•The neighouring country has also suspended the $30 dollar charges on tests.
•Ministers from EAC states to meet on Friday to assess progress on clearing of backlog.
Kenya hopes an agreement with Uganda will help a pile-up at the Malaba border, which had caused tension in the past one week.
Uganda had reduced the Covid-19 certificate validity to 72 hours (three days), as opposed to the Regional Electronic Cargo and Drivers Tracking System (RECDTS) being used by other member states, which allows Covid-19 testing after 14 days.
According to Uganda, the decision was to curb the spread of the Omicron variant, which has a shorter incubation period.
It was also charging $30 (Sh3,399) per test, leading to protest by drivers transporting cargo between Mombasa and the hinterland, mainly Kampala, which accounts for 83 per cent of transit goods through the Kenyan port.
The charge goes against EAC agreement where Kenya and Rwanda have been testing drivers for free after EAC Health Ministries agreed to share the cost in mid-2021.
By Monday, traffic on the Kenyan side of the border had built as far as 40 kilometres, according to the Kenya International Freight and Warehousing Association (KIFWA).
Transporters have argued that the 72 hours lapse while they are still on transit between Mombasa and Malaba, hence not practical. They were also opposed to the charges on tests.
The pile up and slow cross-border movement saw truck turn-around time between Mombasa and Kampala increase to more than 10 days from an average three to four days, with reduced evacuation threatening to choke the Port of Mombasa.
The delays has also affected industries in Uganda importing raw materials, with businesses dealing with imports affected.
An inter-ministerial meeting involving Uganda, South Sudan and Rwanda, chaired by Kenya’s East African Community and Regional Development CS Adan Mohamed on Monday, however saw the neighbouring country ease its stand.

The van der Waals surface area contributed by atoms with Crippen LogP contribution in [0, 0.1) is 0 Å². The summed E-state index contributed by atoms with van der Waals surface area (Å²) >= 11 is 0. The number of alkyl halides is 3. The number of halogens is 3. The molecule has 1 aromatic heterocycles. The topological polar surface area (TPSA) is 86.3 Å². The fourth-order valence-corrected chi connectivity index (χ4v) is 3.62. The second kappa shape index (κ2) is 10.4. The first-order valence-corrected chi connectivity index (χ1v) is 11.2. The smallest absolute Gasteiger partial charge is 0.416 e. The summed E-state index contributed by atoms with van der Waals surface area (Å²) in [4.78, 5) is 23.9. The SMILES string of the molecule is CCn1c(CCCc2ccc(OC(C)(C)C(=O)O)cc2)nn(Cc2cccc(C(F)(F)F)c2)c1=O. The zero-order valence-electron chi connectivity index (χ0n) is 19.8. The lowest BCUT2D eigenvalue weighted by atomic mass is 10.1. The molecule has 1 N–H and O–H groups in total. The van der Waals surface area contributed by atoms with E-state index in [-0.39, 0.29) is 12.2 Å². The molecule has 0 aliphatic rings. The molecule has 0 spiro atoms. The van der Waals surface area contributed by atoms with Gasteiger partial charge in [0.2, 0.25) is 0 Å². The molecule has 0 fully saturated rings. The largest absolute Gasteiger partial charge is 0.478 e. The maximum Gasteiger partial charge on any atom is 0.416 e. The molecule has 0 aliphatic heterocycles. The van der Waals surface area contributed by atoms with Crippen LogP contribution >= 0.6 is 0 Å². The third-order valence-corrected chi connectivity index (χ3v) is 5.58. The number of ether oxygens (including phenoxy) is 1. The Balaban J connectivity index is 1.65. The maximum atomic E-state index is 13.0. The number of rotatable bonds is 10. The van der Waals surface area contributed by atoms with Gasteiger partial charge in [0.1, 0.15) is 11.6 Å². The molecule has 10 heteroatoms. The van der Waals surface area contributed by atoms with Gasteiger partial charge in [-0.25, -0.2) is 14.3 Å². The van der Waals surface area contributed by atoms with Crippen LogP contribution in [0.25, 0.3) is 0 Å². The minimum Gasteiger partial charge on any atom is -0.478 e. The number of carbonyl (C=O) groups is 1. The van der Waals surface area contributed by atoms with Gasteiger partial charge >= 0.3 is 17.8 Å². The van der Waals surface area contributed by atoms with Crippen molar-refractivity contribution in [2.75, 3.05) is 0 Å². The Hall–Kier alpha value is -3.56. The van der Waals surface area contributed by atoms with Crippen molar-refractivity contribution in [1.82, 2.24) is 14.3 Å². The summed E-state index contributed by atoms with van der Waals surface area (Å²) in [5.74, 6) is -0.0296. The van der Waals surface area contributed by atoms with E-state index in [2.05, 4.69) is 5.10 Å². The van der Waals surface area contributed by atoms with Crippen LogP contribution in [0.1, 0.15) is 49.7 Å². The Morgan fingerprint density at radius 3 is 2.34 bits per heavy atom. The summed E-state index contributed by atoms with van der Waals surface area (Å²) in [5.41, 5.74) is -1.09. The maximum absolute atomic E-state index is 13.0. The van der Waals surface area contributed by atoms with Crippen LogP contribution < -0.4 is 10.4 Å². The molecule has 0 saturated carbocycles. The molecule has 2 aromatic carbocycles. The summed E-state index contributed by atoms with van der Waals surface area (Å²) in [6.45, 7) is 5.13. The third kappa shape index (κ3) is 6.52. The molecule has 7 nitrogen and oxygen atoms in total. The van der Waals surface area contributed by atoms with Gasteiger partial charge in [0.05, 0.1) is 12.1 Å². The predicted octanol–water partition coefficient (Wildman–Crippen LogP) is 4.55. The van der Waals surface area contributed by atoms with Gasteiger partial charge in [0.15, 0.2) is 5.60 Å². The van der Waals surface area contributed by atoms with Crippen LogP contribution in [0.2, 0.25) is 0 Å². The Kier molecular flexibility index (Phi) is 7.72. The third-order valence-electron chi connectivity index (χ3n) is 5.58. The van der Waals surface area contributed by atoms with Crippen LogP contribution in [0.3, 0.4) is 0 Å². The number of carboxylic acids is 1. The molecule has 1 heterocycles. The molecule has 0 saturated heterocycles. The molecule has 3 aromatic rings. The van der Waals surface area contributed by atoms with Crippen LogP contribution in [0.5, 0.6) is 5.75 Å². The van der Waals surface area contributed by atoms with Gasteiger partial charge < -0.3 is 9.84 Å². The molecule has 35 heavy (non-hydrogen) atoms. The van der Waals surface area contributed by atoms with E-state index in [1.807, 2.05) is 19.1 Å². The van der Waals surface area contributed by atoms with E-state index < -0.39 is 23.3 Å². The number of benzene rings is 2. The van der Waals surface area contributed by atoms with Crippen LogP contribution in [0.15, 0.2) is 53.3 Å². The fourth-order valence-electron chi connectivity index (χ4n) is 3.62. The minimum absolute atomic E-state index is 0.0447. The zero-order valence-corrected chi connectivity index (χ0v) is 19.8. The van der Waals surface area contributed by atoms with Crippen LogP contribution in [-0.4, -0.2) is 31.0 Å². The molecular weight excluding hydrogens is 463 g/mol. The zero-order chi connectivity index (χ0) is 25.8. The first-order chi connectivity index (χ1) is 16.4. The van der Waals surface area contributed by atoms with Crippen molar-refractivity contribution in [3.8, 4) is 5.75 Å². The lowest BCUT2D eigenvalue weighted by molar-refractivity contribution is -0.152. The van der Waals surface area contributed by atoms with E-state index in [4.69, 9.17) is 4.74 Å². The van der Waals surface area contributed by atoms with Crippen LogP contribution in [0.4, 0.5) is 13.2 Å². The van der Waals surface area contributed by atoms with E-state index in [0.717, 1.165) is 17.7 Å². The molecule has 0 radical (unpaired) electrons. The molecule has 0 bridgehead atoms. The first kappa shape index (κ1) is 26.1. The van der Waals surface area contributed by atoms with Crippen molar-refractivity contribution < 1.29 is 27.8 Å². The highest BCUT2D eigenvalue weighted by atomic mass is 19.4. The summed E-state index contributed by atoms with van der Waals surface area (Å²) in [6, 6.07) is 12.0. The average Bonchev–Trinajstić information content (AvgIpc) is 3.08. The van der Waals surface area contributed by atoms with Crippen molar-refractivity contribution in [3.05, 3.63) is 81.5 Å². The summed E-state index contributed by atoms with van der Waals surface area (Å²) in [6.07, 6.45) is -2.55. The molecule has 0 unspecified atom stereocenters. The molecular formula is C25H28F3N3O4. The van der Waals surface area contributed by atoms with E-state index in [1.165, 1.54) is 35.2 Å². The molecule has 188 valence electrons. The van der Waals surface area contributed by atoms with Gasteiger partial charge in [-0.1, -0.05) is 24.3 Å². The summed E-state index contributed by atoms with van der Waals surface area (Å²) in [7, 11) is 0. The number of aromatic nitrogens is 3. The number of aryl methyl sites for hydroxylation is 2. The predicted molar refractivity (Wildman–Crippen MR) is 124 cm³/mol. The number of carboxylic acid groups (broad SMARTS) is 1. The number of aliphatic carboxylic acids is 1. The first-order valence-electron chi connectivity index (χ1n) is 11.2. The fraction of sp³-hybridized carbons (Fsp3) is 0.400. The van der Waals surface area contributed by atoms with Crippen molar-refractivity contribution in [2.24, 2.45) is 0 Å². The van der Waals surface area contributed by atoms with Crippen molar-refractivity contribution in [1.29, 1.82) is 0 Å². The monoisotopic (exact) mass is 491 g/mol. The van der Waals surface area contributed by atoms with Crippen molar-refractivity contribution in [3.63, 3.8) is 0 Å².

The virtual meeting involved transport, health, EAC ministers and transport and logistics stakeholders.
“We have agreed that Uganda relaxes these new rules they had put in place with a view of clearing the backlog as a priority. They have waived the 72 hours requirement and will also do rapid tests with a limit time of 10 minutes for free,” CS Mohamed told the Star on telephone.
The move, he said, will help clear the pile up at the border and ease movement noting the pile up was threatening regional trade.
The ministers will be meeting on Friday to assess the progress, even as it remains unclear if Uganda’s will resume to its directives after the border is cleared.
CS Mohamed: “ We expect vehicles to move but without 14 days, it is not going to be practical, but we have to respect each country’s decision. The challenge is you try to fix one thing, it ends up having an impact somewhere else.”
There are more than 3,000 trucks between Malaba, Kampala and Sudan yet to make return trips which has exposed agents to demurrage charges by waiting ships.
This is a charge payable to the owner of a chartered ship on failure to load or discharge the ship within the time agreed.
“Clearing agents are going to be left with a bill to pay. Transporters who have bank loans also fail to break even as the number of trips reduces. Failure to service their loans exposes the to repossession,” Kifwa national chairman Roy Mwanthi said.
Uganda remains Kenya’s top export market.
According to the Kenya National Bureau of Statistics latest data, the value of exports in 10-months to October last year was Sh59.9 billion.